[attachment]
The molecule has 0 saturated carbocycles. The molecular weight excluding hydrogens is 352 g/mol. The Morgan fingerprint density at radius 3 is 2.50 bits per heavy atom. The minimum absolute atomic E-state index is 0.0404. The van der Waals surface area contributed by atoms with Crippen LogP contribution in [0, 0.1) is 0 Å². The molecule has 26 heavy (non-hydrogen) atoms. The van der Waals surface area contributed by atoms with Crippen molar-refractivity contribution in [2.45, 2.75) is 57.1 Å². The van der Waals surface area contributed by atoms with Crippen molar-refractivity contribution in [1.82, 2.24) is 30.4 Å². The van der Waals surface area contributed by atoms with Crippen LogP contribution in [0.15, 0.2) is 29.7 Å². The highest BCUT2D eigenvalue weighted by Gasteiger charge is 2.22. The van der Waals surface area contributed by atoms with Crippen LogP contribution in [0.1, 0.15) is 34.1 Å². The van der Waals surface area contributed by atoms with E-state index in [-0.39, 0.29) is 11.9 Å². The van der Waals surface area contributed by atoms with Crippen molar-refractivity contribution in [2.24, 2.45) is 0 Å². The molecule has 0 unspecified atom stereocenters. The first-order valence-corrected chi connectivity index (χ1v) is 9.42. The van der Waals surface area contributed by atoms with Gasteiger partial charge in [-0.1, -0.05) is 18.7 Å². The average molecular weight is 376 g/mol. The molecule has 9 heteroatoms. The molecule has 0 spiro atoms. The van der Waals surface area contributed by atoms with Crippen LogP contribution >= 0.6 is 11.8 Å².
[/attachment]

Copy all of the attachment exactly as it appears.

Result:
The molecule has 0 saturated carbocycles. The molecular weight excluding hydrogens is 352 g/mol. The Morgan fingerprint density at radius 3 is 2.50 bits per heavy atom. The minimum absolute atomic E-state index is 0.0404. The van der Waals surface area contributed by atoms with Crippen LogP contribution in [0, 0.1) is 0 Å². The molecule has 26 heavy (non-hydrogen) atoms. The van der Waals surface area contributed by atoms with Crippen molar-refractivity contribution in [2.45, 2.75) is 57.1 Å². The van der Waals surface area contributed by atoms with Crippen molar-refractivity contribution in [1.82, 2.24) is 30.4 Å². The van der Waals surface area contributed by atoms with Crippen LogP contribution in [0.15, 0.2) is 29.7 Å². The highest BCUT2D eigenvalue weighted by Gasteiger charge is 2.22. The van der Waals surface area contributed by atoms with Crippen LogP contribution in [0.1, 0.15) is 34.1 Å². The van der Waals surface area contributed by atoms with E-state index in [-0.39, 0.29) is 11.9 Å². The van der Waals surface area contributed by atoms with Crippen molar-refractivity contribution in [2.24, 2.45) is 0 Å². The molecule has 0 unspecified atom stereocenters. The first-order valence-corrected chi connectivity index (χ1v) is 9.42. The van der Waals surface area contributed by atoms with Gasteiger partial charge in [-0.1, -0.05) is 18.7 Å². The average molecular weight is 376 g/mol. The molecule has 9 heteroatoms. The molecule has 0 spiro atoms. The van der Waals surface area contributed by atoms with Crippen LogP contribution >= 0.6 is 11.8 Å².